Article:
The day after the 2008 Federal Budget, Gavin Putland (our Research Officer) sent three letters to newspapers.

This one was sent to THE AGE, which exercised its editorial discretion not to publish:

Cop-out On Inflation And Rents

If a Budget is to be anti-inflationary, it must stimulate supply more than demand. Most importantly, it must stimulate supply of accommodation, not only because residential rents feed into the CPI, but also because goods or services cannot be supplied unless (a) enterprises can afford commercial accommodation, and (b) employees can afford housing within commuting distance of the enterprises, on wages that the enterprises can afford to pay.

To boost the supply of accommodation, the Budget could have made the First Home Owners’ Grant available only for new construction, or confined negative gearing to new construction, or made the discounting of property investors’ capital gains contingent on new construction, or at least on offering the properties for rent. None of these things happened.

Meanwhile the Government proposes to increase the intake of immigrants, ostensibly in order to boost the supply of labour. Never mind that immigrants also demand goods and services and, most importantly, housing!

These observations show that the top priority of this “Labor” budget was not to contain inflation — let alone rents — but to maintain a desperate shortage of housing in order to drive up rents and prices for the benefit of incumbent property owners.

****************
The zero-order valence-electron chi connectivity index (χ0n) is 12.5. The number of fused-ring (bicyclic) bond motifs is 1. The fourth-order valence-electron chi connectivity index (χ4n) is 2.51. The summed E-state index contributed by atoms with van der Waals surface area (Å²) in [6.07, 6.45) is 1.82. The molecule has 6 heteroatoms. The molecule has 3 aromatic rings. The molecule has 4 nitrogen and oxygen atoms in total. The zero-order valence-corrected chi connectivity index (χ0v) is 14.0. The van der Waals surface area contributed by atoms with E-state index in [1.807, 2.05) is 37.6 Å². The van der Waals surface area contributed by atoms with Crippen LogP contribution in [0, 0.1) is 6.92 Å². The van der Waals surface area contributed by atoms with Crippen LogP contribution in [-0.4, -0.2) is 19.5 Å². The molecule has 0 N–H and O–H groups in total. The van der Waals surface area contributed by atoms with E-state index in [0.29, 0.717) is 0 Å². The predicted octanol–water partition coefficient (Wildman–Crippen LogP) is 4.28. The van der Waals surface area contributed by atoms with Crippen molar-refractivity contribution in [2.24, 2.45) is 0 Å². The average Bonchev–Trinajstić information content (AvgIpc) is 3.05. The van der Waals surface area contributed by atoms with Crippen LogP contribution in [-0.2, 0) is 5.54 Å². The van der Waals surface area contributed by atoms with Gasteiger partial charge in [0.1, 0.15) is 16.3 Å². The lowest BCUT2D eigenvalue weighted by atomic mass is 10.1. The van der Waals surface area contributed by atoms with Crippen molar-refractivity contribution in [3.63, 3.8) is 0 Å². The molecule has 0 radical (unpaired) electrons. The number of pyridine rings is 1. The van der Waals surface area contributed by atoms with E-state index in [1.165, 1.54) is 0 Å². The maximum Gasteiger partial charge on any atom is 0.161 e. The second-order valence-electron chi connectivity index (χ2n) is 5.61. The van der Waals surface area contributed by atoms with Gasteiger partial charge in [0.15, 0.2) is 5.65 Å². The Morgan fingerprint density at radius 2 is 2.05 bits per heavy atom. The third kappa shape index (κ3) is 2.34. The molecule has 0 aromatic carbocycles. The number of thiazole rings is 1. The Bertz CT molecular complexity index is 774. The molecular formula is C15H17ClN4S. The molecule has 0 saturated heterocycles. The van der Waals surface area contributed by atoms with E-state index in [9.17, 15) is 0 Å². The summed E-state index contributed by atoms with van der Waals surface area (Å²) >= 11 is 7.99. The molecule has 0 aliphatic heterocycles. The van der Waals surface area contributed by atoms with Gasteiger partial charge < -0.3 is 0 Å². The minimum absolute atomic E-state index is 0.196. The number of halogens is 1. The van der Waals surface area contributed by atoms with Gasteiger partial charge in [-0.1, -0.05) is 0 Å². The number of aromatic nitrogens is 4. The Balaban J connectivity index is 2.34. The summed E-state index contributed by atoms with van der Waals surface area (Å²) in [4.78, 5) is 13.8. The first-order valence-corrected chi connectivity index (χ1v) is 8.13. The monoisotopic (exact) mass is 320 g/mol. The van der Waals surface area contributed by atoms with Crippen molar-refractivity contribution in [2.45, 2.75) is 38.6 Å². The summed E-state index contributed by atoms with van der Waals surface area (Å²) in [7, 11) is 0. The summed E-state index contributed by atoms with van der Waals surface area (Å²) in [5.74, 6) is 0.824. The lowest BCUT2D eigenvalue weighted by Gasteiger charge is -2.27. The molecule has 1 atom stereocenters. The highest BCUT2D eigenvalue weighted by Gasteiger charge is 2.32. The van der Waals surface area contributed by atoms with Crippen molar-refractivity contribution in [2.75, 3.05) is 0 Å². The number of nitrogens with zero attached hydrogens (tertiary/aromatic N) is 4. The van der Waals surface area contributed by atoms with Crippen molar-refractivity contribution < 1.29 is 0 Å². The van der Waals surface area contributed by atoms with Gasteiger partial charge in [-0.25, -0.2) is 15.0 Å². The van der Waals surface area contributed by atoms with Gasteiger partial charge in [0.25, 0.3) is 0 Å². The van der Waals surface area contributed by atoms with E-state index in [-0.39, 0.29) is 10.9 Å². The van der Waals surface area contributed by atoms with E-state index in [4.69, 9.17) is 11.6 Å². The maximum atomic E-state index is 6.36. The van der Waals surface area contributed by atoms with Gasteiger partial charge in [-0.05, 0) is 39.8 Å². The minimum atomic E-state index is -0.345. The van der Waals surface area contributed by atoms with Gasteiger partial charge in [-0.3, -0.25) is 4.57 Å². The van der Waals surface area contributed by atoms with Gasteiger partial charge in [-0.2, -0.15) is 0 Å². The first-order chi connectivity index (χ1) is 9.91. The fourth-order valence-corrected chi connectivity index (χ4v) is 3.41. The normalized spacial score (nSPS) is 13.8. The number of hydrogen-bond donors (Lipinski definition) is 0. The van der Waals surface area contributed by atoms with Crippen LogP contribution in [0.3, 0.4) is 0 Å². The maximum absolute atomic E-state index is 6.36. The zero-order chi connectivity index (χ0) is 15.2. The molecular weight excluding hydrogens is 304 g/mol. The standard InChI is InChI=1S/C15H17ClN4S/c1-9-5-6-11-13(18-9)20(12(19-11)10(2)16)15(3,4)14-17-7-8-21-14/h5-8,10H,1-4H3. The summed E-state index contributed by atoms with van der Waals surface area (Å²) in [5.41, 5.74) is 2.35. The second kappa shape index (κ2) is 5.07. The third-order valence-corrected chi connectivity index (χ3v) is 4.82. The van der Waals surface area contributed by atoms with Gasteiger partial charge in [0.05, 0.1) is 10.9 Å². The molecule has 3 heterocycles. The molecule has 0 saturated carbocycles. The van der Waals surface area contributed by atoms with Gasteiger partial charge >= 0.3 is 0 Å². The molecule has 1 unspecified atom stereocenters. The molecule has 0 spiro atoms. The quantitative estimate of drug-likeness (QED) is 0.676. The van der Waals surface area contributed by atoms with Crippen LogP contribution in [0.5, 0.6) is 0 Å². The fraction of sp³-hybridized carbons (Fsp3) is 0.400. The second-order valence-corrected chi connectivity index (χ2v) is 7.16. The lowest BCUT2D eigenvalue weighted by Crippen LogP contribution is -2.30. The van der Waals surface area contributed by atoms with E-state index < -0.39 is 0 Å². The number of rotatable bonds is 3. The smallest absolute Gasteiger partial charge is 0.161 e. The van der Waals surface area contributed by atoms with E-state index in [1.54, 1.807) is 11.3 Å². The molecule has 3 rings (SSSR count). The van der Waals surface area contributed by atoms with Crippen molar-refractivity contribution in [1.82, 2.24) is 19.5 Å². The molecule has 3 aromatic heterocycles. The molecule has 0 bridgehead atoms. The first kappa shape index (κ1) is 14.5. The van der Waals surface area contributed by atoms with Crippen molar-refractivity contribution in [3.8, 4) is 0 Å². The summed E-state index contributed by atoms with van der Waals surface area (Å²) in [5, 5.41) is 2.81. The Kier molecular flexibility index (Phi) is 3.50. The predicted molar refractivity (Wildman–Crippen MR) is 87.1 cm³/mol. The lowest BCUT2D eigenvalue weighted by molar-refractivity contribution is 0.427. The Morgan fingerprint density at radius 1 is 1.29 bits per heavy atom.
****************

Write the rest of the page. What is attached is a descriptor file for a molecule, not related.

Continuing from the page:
The next one was sent to the AUSTRALIAN, which was similarly discreet:

Budget Hypocrisy On Housing

Federal Budget measures ostensibly aimed at streamlining the approval of housing developments (a State responsibility!) will not induce developers to proceed with approved developments or to offer developed lots for sale, instead of hoarding lots in anticipation of higher prices. Neither will they induce property speculators to build housing on vacant lots or to seek tenants for neglected or boarded-up dwellings (which do not appear in official vacancy rates because they are not available “to let”).

If the Government had really wanted to boost the supply of housing and improve affordability, it could have overhauled income tax so that every investment property is deemed to be earning an annual income of (say) 3.5% of the assessed site value (excluding buildings), instead of whatever rent is actually paid. This measure would require property investors to derive income from their properties in order to pay the tax, but would not tax the actual income, while the exclusion of buildings from the tax base would avoid penalizing construction. So land approved for development would indeed be developed, and vacant lots would be built upon, and empty buildings would be offered to tenants or buyers.

That the Budget contained no such provision shows that the Government, contrary to its rhetoric, wants to maintain a shortage of housing and thereby drive up rents and prices for the benefit of incumbent owners.

But the HERALD SUN, to its credit, published the following on Saturday, May 17:

Problems with Rent Scheme

THE Government’s National Rental Affordability Scheme will pay landlords to offer housing for less than market rents. There are two problems with that.

First, the volume of housing that can be offered is limited by what the Government is willing to spend. Second, sub-market rents mean waiting lists — in other words, unmet demand.

In short, the scheme represents a decision not to solve the problem!

The real solution involves stimulating the construction of housing, especially at the bottom end of the market, so that market rents become affordable.

But that’s unacceptable to current property investors who want the supply of housing to be as tight as possible to maximise rents and prices.

Well, at least we know who’s calling the shots.